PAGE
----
Every sport has its finale. The World Series in baseball speaks for itself. The NBA finals is coming into it’s own as of late, as dynasties are broken and more parity takes hold. What can hold a candle to those first two days of the NCAA college basketball tournament, leading to 3 more blissful weeks of the narrowing of the field of 64 to the final 4. And college football… well, I guess not every sport has its finale.
On a much more micro level the Peace Corps in Armenia has their own little finale of sorts. I guess it’s more of a rivalry than a finale and the initial paragraph of this blog should have more fittingly talked of the Iron bowl, Kings-Lakers, Yankees-Red Sox, and Woodland vs. Davis back in the day (my apologies to all non-Yolo county residents.) In Peace Corps Armenia we draw our Mason-Dixon line somewhere around scenic Lake Sevan. This is the separating line of the volunteers from the North and the South of the country.
The Khash Bowl was explained to me as a “not so friendly” flag football game for bragging rights within PC Armenia. With all the pre-weekend discussion and trash talk I believed it. The south won last year and thus had the honors of hosting the event somewhere south of Sevan. They, being a spiteful bunch placed the game far down in the south of the country. By subjecting us to an arduous journey I’m sure they hoped to dampen our spirits and stiffen our shamefully out-of-shape bodies. Frankly, I think it worked pretty well. By the time I rolled out of the 4 hour ride on a cramped and crowded mini-bus I was a bit stiff, to say the least. I have to imagine that my fellow teammates felt the same.
The rules of Khash Bowl are simple; basic flag football. The rules are pretty much interpreted by the referees arbitrarily. My readership might imagine this a problem as the pool of qualified and unbiased American football refs in Armenia, and the Caucasus for that matter is very small (in fact, non-existent.) Thus the referees are taken from our own ranks. Since “our ranks” all live in either the north or the south (how could it be any other way) this also brings up issues. But fate is a fickle and sometimes friendly beast who afforded Peace Corps Armenia quite possibly the most over-qualified volunteer ever. Our referee was a retired Federal Court judge. And from a relatively corruption-free nation like the US, we couldn’t ask for much more.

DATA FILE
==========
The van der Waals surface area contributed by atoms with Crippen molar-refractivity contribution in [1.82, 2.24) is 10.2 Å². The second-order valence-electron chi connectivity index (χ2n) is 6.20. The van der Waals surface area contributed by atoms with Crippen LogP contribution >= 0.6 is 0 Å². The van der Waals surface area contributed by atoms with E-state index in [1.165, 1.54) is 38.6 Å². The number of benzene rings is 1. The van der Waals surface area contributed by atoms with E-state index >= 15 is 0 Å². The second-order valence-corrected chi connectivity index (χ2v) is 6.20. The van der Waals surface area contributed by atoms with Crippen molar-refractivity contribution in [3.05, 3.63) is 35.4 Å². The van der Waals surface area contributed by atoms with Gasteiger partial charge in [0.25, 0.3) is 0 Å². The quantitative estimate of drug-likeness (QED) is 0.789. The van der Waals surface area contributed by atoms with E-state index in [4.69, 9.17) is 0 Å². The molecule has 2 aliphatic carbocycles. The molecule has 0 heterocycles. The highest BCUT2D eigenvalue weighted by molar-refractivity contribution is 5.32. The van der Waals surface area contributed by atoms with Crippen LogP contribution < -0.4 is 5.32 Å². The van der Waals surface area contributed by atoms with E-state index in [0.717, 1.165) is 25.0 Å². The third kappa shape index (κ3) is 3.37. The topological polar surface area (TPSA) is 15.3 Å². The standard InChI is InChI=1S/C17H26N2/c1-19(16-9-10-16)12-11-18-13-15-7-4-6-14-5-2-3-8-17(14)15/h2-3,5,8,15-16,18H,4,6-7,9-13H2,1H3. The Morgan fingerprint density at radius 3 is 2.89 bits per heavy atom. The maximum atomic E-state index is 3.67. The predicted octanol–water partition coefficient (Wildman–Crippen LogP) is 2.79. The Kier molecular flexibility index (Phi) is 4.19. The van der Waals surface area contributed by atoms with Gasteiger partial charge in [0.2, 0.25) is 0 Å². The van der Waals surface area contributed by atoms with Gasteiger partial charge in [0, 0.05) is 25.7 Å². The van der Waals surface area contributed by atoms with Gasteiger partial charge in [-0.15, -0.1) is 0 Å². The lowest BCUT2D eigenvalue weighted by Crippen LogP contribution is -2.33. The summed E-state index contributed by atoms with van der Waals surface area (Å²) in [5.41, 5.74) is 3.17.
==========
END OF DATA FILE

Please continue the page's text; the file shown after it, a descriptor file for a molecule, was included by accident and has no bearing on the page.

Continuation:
We (the north) jumped out to a quick lead. I don’t think the south was really prepared for the grittiness of the recently-arrived volunteers from the north. The south began clawing its way back slowly. Two huge plays turned the tide. One being a questionable kicked ball on a fumble that led to a 75 yard touchdown. (Someone who knows these things should tell me if kicking is legal.) When all was said and done two and half hours later, we were left battered and broken and the south had a two touchdown margin of victory, and that portion of the Khash Bowl weekend was finished.
Only a portion of volunteers actually play in the game. Most come to the event just to watch and partake in the after party. Every year someone is foolish enough to agree to host this event at their site and completely ruin their reputation and standing in the community for the rest of their service there. When 60-70 Peace Corps volunteers descend upon one village of people who has seen nary a foreigner, let alone the panoply of ethnically mixed volunteers that the Peace Corps brings, the actions of every visiting volunteer is sure to effect the community’s opinions of the volunteer(s) who hosting the event. And make no mistake, Americans in this culture are always seen as shameful.
We rented out a restaurant (to keep everyone contained and off the streets) and had a helluva a time. One of the volunteers had prepared some amazing chili, and there was a “straight out the village” homemade vodka tasting. Being that I live in a large, very developed site (you might even say a city) I haven’t had the pleasure… or let’s say experience, of tasting the variety of witch’s brews that are produced in various bathtubs, old soda bottles, and random vats in villages across this great country. They were all pretty potent, and I supposed resembled vodka (mostly in color only.) As one might imagine the night descended into debauchery, and was enjoyed by all. Maybe less-so by the hosting volunteers who have to face this community for the remainder of their service.
As my wracked body and those of my teammates piled into our mini-bus for the cramped, uncomfortable and miserable all-day trip home I couldn’t help but be excited for the next Khash Bowl and some redemption for the North. Mostly though I just hope I never have to host this event in my site and subject my reputation to the battering of such a large group of Peace Corps volunteers.